I walked round to Domplatz to get some photos of the stunning white west façade of the Dom, Salzburg's cathedral, and of the statue in the centre of the square, with the light in just the right place. I had to dodge around quite a few tourists, and probably got in the way of some myself, but at least I wasn't sitting on the statue and spoiling it for other photographers! Inside I was bowled over by the ceiling frescoes, and I tried to do my best to get decent photos. Also some photos of the font, to the left of the main door, in which Mozart was christened. There is an excellent history of the Dom on the Salzburg information website (click the flags to choose your language) from which this is an edited extract:

"The first cathedral was built on the site of the former Roman Juvavum by Bishop Virgil, who came to Salzburg in 767. In 774 the cathedral was consecrated to St Virgil and St Rupert. The city was set on fire in 1167 by the Counts of Plain, followers of the emperor Friedrick Barbarossa, also destroying the cathedral. It was rebuilt ten years later under the rule of Archbishop Conrad III of Wittelsbach and became more beautiful, more magnificent and more impressive than ever, making it the mightiest Romaneque cathedral north of the Alps, its size even surpassing the emperor's cathedral in Speyer.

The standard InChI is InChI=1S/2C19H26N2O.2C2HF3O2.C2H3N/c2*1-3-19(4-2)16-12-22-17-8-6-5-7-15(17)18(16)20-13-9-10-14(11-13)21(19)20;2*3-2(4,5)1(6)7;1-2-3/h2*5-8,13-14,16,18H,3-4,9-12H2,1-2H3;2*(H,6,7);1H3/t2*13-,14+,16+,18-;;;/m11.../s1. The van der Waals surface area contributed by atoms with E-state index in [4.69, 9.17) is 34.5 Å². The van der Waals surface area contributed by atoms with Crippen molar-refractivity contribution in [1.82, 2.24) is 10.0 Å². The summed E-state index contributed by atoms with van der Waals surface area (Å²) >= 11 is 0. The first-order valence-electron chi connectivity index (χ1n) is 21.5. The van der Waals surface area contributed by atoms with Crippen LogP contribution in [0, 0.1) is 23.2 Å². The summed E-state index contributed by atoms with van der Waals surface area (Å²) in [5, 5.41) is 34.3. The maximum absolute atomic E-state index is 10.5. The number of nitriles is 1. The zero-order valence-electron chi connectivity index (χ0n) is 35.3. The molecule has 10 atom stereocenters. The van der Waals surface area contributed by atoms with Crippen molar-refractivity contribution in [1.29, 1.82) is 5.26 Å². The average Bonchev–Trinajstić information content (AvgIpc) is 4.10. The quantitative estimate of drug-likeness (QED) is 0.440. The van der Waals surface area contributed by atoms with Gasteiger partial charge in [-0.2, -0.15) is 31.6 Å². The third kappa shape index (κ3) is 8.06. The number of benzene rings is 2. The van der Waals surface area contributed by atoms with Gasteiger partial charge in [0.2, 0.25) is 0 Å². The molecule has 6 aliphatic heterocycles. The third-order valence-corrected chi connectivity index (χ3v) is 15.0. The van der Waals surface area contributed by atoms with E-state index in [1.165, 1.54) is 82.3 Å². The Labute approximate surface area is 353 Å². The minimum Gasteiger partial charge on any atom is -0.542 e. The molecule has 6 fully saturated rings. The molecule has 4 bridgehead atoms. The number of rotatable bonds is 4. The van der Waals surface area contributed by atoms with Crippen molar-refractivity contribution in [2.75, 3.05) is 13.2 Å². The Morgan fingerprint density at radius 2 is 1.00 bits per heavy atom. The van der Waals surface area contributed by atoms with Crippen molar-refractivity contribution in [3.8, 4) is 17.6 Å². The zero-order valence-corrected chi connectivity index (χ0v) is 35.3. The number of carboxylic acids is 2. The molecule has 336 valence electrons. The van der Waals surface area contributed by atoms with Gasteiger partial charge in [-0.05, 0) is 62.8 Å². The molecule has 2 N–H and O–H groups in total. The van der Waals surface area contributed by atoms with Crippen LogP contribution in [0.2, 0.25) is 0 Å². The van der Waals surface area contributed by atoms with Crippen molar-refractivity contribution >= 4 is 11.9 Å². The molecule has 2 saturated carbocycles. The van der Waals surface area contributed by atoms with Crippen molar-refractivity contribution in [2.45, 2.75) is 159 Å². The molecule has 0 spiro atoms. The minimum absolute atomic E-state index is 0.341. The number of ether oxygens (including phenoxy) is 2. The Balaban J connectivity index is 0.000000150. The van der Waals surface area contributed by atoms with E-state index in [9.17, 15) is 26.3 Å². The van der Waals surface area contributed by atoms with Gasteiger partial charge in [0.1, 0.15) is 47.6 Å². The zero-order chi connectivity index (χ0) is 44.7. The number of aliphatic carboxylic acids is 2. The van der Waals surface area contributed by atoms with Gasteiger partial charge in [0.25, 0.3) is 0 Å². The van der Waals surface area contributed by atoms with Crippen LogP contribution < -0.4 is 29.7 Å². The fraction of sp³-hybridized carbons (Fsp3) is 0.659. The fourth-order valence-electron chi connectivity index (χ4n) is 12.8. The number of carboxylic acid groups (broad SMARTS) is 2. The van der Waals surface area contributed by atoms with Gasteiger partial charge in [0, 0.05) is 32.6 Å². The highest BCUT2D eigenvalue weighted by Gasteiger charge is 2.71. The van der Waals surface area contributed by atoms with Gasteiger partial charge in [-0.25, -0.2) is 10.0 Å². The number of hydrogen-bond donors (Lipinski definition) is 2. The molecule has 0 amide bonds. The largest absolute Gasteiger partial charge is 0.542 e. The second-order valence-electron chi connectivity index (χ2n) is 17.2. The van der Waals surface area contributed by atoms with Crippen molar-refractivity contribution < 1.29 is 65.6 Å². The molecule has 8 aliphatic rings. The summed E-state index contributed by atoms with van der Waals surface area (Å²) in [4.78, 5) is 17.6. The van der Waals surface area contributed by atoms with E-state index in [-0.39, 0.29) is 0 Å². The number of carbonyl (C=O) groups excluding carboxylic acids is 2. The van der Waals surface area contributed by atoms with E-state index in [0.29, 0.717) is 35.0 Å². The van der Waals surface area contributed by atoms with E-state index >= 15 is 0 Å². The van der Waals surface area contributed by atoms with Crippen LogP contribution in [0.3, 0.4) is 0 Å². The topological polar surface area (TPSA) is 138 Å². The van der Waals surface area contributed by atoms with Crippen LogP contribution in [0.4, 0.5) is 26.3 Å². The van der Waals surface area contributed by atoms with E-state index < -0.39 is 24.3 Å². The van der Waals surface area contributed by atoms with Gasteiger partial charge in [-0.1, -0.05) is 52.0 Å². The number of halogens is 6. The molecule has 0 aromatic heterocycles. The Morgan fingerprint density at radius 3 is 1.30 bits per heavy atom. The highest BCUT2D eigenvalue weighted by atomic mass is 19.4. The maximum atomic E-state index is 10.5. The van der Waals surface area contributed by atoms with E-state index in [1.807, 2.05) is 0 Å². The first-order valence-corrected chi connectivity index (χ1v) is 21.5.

400 years later another fire raged and destroyed large sections of the cathedral on December 11, 1598. This afforded Archbishop Wolf Dietrich the opportunity to tear down the damaged cathedral and to make plans for its reconstruction. The Salzburg residents were outraged at the archbishop's ruthless actions. Not only were valuable sculptures and gravestones of the archbishops destroyed but the cathedral cemetery plowed and the bones of the dead dumped on the debris. His quarrel with Bavaria over salt mining rights led to his arrest and imprisonment in the Hohensalzburg Fortress by his nephew and successor, Markus Sittikus von Hohenems.

After Wolf Dietrich's death the architect Santino Solari was commissioned by Archbishop Markus Sittikus to rebuild the Cathedral, which became the first early Baroque church north of the Alps. Markus Sittikus did not live to see the festive consecration of the Cathedral by Archbishop Paris Lodron during the chaos of the Thirty Years' War on September 25, 1628. Through Paris Lodron's clever diplomacy, the heavily fortified city escaped most of the hardships of the war, so that the consecration of the Cathedral became the largest and most pompous festival that Salzburg ever experienced. The centuries of sovereign rule by the Salzburg prince bishops was ended by the Napoleonic Wars."

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